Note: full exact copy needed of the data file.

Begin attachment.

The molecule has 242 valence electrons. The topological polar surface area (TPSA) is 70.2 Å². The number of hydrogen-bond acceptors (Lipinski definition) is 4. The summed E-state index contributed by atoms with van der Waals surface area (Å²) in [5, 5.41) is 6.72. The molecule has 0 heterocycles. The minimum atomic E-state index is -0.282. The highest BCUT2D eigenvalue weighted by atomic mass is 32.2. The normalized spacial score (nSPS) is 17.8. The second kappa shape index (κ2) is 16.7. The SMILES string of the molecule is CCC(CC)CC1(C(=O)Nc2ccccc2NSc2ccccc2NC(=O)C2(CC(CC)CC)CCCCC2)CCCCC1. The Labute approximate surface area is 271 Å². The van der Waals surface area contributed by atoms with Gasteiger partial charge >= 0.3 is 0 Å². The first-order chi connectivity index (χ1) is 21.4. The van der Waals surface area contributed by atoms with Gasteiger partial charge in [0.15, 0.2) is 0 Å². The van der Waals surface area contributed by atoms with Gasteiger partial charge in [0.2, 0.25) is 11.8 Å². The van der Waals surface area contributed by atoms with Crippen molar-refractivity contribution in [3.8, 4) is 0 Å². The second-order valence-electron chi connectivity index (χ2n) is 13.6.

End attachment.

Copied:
The molecule has 242 valence electrons. The topological polar surface area (TPSA) is 70.2 Å². The number of hydrogen-bond acceptors (Lipinski definition) is 4. The summed E-state index contributed by atoms with van der Waals surface area (Å²) in [5, 5.41) is 6.72. The molecule has 0 heterocycles. The minimum atomic E-state index is -0.282. The highest BCUT2D eigenvalue weighted by atomic mass is 32.2. The normalized spacial score (nSPS) is 17.8. The second kappa shape index (κ2) is 16.7. The SMILES string of the molecule is CCC(CC)CC1(C(=O)Nc2ccccc2NSc2ccccc2NC(=O)C2(CC(CC)CC)CCCCC2)CCCCC1. The Labute approximate surface area is 271 Å². The van der Waals surface area contributed by atoms with Gasteiger partial charge >= 0.3 is 0 Å². The first-order chi connectivity index (χ1) is 21.4. The van der Waals surface area contributed by atoms with Gasteiger partial charge in [0.15, 0.2) is 0 Å². The van der Waals surface area contributed by atoms with Gasteiger partial charge in [0.2, 0.25) is 11.8 Å². The van der Waals surface area contributed by atoms with Crippen molar-refractivity contribution in [3.8, 4) is 0 Å². The second-order valence-electron chi connectivity index (χ2n) is 13.6.